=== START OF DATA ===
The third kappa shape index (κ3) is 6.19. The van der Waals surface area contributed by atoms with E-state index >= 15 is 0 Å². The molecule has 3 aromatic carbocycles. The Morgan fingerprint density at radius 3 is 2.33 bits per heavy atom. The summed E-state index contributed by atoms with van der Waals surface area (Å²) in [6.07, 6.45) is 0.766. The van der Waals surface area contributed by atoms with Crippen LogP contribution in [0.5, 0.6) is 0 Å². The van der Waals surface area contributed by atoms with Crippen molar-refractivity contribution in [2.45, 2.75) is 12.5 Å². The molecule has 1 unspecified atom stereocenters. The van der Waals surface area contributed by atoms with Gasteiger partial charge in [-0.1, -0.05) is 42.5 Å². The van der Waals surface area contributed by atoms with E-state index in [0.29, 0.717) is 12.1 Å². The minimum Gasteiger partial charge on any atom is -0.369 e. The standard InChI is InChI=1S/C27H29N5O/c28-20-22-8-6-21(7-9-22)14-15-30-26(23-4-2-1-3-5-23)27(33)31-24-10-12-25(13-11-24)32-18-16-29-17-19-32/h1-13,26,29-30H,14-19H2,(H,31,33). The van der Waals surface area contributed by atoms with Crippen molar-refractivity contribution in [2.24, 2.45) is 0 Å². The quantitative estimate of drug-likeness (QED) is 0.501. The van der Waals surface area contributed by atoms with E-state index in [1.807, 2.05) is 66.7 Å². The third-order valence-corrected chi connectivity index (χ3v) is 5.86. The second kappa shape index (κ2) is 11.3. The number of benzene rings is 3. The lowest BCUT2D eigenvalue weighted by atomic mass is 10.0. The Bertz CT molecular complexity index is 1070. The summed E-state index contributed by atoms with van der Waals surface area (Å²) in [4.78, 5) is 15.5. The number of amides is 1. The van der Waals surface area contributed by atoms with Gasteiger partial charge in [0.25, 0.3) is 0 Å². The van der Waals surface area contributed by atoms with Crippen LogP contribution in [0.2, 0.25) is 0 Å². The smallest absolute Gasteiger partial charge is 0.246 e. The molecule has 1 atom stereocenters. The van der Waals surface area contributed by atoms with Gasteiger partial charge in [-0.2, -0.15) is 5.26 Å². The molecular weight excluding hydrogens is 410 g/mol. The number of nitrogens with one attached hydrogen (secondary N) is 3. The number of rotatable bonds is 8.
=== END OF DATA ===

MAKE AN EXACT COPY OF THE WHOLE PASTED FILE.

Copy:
The third kappa shape index (κ3) is 6.19. The van der Waals surface area contributed by atoms with E-state index >= 15 is 0 Å². The molecule has 3 aromatic carbocycles. The Morgan fingerprint density at radius 3 is 2.33 bits per heavy atom. The summed E-state index contributed by atoms with van der Waals surface area (Å²) in [6.07, 6.45) is 0.766. The van der Waals surface area contributed by atoms with Crippen LogP contribution in [0.5, 0.6) is 0 Å². The van der Waals surface area contributed by atoms with Crippen molar-refractivity contribution in [2.45, 2.75) is 12.5 Å². The molecule has 1 unspecified atom stereocenters. The van der Waals surface area contributed by atoms with Gasteiger partial charge in [-0.1, -0.05) is 42.5 Å². The van der Waals surface area contributed by atoms with E-state index in [0.29, 0.717) is 12.1 Å². The minimum Gasteiger partial charge on any atom is -0.369 e. The standard InChI is InChI=1S/C27H29N5O/c28-20-22-8-6-21(7-9-22)14-15-30-26(23-4-2-1-3-5-23)27(33)31-24-10-12-25(13-11-24)32-18-16-29-17-19-32/h1-13,26,29-30H,14-19H2,(H,31,33). The van der Waals surface area contributed by atoms with Crippen molar-refractivity contribution in [2.24, 2.45) is 0 Å². The quantitative estimate of drug-likeness (QED) is 0.501. The van der Waals surface area contributed by atoms with E-state index in [1.807, 2.05) is 66.7 Å². The third-order valence-corrected chi connectivity index (χ3v) is 5.86. The second kappa shape index (κ2) is 11.3. The number of benzene rings is 3. The lowest BCUT2D eigenvalue weighted by atomic mass is 10.0. The Bertz CT molecular complexity index is 1070. The summed E-state index contributed by atoms with van der Waals surface area (Å²) in [4.78, 5) is 15.5. The number of amides is 1. The van der Waals surface area contributed by atoms with Gasteiger partial charge in [0.25, 0.3) is 0 Å². The van der Waals surface area contributed by atoms with Crippen LogP contribution in [0.2, 0.25) is 0 Å². The smallest absolute Gasteiger partial charge is 0.246 e. The molecule has 1 atom stereocenters. The van der Waals surface area contributed by atoms with Gasteiger partial charge in [-0.2, -0.15) is 5.26 Å². The molecular weight excluding hydrogens is 410 g/mol. The number of nitrogens with one attached hydrogen (secondary N) is 3. The number of rotatable bonds is 8.